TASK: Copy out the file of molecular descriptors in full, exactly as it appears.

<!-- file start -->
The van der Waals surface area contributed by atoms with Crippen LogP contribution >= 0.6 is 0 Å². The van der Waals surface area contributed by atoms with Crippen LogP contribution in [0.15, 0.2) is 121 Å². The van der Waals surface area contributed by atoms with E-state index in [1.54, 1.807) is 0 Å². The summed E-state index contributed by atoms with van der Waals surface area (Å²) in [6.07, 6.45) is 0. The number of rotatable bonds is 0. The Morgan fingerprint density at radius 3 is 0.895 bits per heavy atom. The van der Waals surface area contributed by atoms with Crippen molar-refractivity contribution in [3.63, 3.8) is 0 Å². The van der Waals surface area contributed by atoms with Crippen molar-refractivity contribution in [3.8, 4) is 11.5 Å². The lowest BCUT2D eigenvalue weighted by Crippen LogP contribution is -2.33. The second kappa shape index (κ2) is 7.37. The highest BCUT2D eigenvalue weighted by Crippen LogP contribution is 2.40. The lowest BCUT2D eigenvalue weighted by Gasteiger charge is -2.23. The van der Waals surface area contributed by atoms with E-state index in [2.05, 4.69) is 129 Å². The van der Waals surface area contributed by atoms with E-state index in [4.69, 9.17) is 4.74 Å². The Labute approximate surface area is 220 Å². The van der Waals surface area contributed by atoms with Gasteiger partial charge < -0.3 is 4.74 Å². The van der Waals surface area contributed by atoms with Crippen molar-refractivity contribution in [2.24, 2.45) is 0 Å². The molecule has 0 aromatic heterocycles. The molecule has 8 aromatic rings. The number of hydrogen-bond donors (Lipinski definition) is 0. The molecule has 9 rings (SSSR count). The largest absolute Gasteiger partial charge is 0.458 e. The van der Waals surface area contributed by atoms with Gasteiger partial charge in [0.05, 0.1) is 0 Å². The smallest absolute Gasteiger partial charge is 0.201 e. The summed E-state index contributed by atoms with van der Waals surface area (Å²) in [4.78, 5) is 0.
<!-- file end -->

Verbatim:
The van der Waals surface area contributed by atoms with Crippen LogP contribution >= 0.6 is 0 Å². The van der Waals surface area contributed by atoms with Crippen LogP contribution in [0.15, 0.2) is 121 Å². The van der Waals surface area contributed by atoms with E-state index in [1.54, 1.807) is 0 Å². The summed E-state index contributed by atoms with van der Waals surface area (Å²) in [6.07, 6.45) is 0. The number of rotatable bonds is 0. The Morgan fingerprint density at radius 3 is 0.895 bits per heavy atom. The van der Waals surface area contributed by atoms with Crippen molar-refractivity contribution in [3.63, 3.8) is 0 Å². The van der Waals surface area contributed by atoms with Crippen molar-refractivity contribution in [3.8, 4) is 11.5 Å². The lowest BCUT2D eigenvalue weighted by Crippen LogP contribution is -2.33. The second kappa shape index (κ2) is 7.37. The highest BCUT2D eigenvalue weighted by Crippen LogP contribution is 2.40. The lowest BCUT2D eigenvalue weighted by Gasteiger charge is -2.23. The van der Waals surface area contributed by atoms with E-state index in [2.05, 4.69) is 129 Å². The van der Waals surface area contributed by atoms with E-state index in [4.69, 9.17) is 4.74 Å². The Labute approximate surface area is 220 Å². The van der Waals surface area contributed by atoms with Gasteiger partial charge < -0.3 is 4.74 Å². The van der Waals surface area contributed by atoms with Crippen molar-refractivity contribution in [2.24, 2.45) is 0 Å². The molecule has 0 aromatic heterocycles. The molecule has 8 aromatic rings. The number of hydrogen-bond donors (Lipinski definition) is 0. The molecule has 9 rings (SSSR count). The largest absolute Gasteiger partial charge is 0.458 e. The van der Waals surface area contributed by atoms with Gasteiger partial charge in [0.05, 0.1) is 0 Å². The smallest absolute Gasteiger partial charge is 0.201 e. The summed E-state index contributed by atoms with van der Waals surface area (Å²) in [4.78, 5) is 0.